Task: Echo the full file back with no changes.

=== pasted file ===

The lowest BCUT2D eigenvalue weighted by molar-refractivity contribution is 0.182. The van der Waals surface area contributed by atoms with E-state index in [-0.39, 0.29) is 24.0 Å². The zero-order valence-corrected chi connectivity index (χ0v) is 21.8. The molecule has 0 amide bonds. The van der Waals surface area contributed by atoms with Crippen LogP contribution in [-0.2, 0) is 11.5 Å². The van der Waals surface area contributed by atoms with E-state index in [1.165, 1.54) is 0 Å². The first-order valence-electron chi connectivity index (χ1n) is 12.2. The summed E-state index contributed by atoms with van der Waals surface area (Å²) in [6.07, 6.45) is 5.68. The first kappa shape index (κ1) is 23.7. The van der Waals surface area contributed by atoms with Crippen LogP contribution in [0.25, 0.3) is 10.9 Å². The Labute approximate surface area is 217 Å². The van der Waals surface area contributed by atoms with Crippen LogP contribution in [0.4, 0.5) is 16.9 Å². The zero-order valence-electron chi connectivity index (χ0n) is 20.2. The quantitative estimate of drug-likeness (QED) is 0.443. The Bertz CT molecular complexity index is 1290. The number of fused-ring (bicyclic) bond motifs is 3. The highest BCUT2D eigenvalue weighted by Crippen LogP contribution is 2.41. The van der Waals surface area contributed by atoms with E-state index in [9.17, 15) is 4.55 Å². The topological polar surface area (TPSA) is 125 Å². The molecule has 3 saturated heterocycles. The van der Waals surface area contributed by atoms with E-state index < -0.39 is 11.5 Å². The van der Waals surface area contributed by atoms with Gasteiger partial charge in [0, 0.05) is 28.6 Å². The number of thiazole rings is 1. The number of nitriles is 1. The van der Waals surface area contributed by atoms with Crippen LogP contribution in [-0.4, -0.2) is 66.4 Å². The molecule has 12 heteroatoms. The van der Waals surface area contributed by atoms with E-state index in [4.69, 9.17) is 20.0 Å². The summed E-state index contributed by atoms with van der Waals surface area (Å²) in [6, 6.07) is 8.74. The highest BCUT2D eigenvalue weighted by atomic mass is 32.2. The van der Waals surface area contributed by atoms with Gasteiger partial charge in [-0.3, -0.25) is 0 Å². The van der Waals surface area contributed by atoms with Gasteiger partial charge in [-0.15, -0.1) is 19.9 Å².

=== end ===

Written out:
The lowest BCUT2D eigenvalue weighted by molar-refractivity contribution is 0.182. The van der Waals surface area contributed by atoms with E-state index in [-0.39, 0.29) is 24.0 Å². The zero-order valence-corrected chi connectivity index (χ0v) is 21.8. The molecule has 0 amide bonds. The van der Waals surface area contributed by atoms with Crippen LogP contribution in [-0.2, 0) is 11.5 Å². The van der Waals surface area contributed by atoms with E-state index in [1.165, 1.54) is 0 Å². The first-order valence-electron chi connectivity index (χ1n) is 12.2. The summed E-state index contributed by atoms with van der Waals surface area (Å²) in [6.07, 6.45) is 5.68. The first kappa shape index (κ1) is 23.7. The van der Waals surface area contributed by atoms with Crippen LogP contribution in [0.25, 0.3) is 10.9 Å². The Labute approximate surface area is 217 Å². The van der Waals surface area contributed by atoms with Crippen LogP contribution in [0.4, 0.5) is 16.9 Å². The zero-order valence-electron chi connectivity index (χ0n) is 20.2. The quantitative estimate of drug-likeness (QED) is 0.443. The Bertz CT molecular complexity index is 1290. The number of fused-ring (bicyclic) bond motifs is 3. The highest BCUT2D eigenvalue weighted by Crippen LogP contribution is 2.41. The van der Waals surface area contributed by atoms with E-state index in [9.17, 15) is 4.55 Å². The topological polar surface area (TPSA) is 125 Å². The molecule has 3 saturated heterocycles. The van der Waals surface area contributed by atoms with E-state index < -0.39 is 11.5 Å². The van der Waals surface area contributed by atoms with Gasteiger partial charge in [0, 0.05) is 28.6 Å². The number of thiazole rings is 1. The number of nitriles is 1. The van der Waals surface area contributed by atoms with Crippen LogP contribution in [-0.4, -0.2) is 66.4 Å². The molecule has 12 heteroatoms. The van der Waals surface area contributed by atoms with E-state index in [4.69, 9.17) is 20.0 Å². The summed E-state index contributed by atoms with van der Waals surface area (Å²) in [6, 6.07) is 8.74. The highest BCUT2D eigenvalue weighted by atomic mass is 32.2. The van der Waals surface area contributed by atoms with Gasteiger partial charge in [-0.3, -0.25) is 0 Å². The van der Waals surface area contributed by atoms with Gasteiger partial charge in [-0.15, -0.1) is 19.9 Å².